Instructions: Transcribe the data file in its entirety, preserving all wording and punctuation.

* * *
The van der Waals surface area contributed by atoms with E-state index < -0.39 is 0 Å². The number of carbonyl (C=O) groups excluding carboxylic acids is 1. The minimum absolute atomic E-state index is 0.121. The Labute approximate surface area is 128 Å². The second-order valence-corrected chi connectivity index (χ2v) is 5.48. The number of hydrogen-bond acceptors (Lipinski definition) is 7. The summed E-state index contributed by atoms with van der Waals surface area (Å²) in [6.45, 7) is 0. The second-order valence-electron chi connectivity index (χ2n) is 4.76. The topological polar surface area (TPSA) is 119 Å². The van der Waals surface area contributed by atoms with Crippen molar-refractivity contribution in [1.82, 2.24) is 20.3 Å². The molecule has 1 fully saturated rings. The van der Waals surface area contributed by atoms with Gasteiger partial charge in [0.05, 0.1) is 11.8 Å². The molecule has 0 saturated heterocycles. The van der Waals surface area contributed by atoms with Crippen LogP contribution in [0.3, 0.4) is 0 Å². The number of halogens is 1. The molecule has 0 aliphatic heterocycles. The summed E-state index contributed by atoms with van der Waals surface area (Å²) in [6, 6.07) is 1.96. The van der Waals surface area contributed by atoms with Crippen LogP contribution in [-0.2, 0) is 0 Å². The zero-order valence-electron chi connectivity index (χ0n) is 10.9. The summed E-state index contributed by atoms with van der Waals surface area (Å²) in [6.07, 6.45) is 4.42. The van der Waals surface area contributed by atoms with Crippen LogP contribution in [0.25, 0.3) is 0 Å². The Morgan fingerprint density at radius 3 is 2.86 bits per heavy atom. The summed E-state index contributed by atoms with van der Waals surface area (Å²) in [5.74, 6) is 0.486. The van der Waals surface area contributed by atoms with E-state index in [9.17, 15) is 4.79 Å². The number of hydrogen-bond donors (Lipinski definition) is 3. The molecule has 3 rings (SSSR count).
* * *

The van der Waals surface area contributed by atoms with E-state index < -0.39 is 0 Å². The number of carbonyl (C=O) groups excluding carboxylic acids is 1. The minimum absolute atomic E-state index is 0.121. The Labute approximate surface area is 128 Å². The second-order valence-corrected chi connectivity index (χ2v) is 5.48. The number of hydrogen-bond acceptors (Lipinski definition) is 7. The summed E-state index contributed by atoms with van der Waals surface area (Å²) in [6.45, 7) is 0. The second-order valence-electron chi connectivity index (χ2n) is 4.76. The topological polar surface area (TPSA) is 119 Å². The van der Waals surface area contributed by atoms with Crippen molar-refractivity contribution in [1.82, 2.24) is 20.3 Å². The molecule has 1 fully saturated rings. The van der Waals surface area contributed by atoms with Gasteiger partial charge in [0.05, 0.1) is 11.8 Å². The molecule has 0 saturated heterocycles. The van der Waals surface area contributed by atoms with Crippen LogP contribution in [0.3, 0.4) is 0 Å². The number of halogens is 1. The molecule has 0 aliphatic heterocycles. The summed E-state index contributed by atoms with van der Waals surface area (Å²) in [6, 6.07) is 1.96. The van der Waals surface area contributed by atoms with Crippen LogP contribution in [-0.2, 0) is 0 Å². The zero-order valence-electron chi connectivity index (χ0n) is 10.9. The summed E-state index contributed by atoms with van der Waals surface area (Å²) in [6.07, 6.45) is 4.42. The van der Waals surface area contributed by atoms with Crippen LogP contribution in [0.25, 0.3) is 0 Å². The Morgan fingerprint density at radius 3 is 2.86 bits per heavy atom. The summed E-state index contributed by atoms with van der Waals surface area (Å²) in [5.74, 6) is 0.486. The van der Waals surface area contributed by atoms with E-state index in [9.17, 15) is 4.79 Å². The number of hydrogen-bond donors (Lipinski definition) is 3. The molecule has 3 rings (SSSR count).